The answer seems to that in 20 years, around $1.2 million in Canada, according to Garth Turner.
A few tidbits from his post…
If you have 20 years to go before retiring (age 45):
Average retired person in Canada now grinds through $51,000 a year.
- If inflation over the next 20 years averages 3%, you’ll need $92,100 to buy the same stuff.
- You can expect about $20,300 from the Canadian government.
- Shortfall = $71,000
- ….which means you need about $1.2 million saved, earning 6% a year by the time you hit 65 if you plan on retiring an “average” retirement
This means that right now, today, at the age of 45 (assuming you want to retire at 65), you need about $400,000 saved in the bank to achieve this in due time, either from your money saved in your company pension plan, or personal savings.
For the rest of us at varying ages, you could try this formula to see if you’re on track:
Your Age x 10% x Your Current Salary = What your net worth should be
This is assuming you plan on retiring at 65, and you want to keep your current lifestyle.
My plan has been on average, to save $50,000 net a year.
Some years I might save more than that amount, others not at all (2013 is looking to be a bust), but $50,000 net on average has kind of always been my mini goal.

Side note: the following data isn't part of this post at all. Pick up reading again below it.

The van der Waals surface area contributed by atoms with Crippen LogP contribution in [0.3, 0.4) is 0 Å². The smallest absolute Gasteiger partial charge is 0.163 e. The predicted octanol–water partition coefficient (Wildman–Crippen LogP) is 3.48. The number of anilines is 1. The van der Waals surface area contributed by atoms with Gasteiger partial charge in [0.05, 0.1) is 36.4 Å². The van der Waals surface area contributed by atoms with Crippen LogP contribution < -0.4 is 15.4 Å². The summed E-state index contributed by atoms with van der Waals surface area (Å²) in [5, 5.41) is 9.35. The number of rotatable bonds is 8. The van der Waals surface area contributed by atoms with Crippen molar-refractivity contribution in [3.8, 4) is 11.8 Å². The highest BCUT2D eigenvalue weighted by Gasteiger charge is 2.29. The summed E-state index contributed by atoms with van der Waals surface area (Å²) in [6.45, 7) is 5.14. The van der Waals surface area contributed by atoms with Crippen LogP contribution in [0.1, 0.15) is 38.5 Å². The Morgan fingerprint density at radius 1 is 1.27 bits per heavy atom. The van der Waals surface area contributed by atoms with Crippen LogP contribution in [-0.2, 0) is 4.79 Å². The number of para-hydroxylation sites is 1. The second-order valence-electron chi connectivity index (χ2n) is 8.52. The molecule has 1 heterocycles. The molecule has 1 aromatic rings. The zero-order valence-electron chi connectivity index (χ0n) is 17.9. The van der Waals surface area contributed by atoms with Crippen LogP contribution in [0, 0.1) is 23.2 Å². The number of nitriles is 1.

Other Retirement Calculators:
- How much should I have saved for retirement so far?
- How much should you have saved for retirement by age?
- How should you calculate how much you need at retirement?
- The retirement savings rule: How much do you need to save?
- How much should you save each year for retirement? The rule of 30
Let’s not forget that the average person only has $100K saved at age 60 just before retirement, but they still think they can retire at 65.
Case in point? My parents, although they’re still working.
My personal goal was always $1 million, keeping in mind that my partner would save $1 million as well, along with a completely paid off house.
So in essence, we’d have $2 million saved between the two of us, and a house already paid for so we’d only have to pay utilities, maintenance, etc.
Seems to me like it’s still a good plan. Then again, I don’t know if I will continue working until 65.
I may want to work longer, or less. Who knows? I’d like to at least have a choice.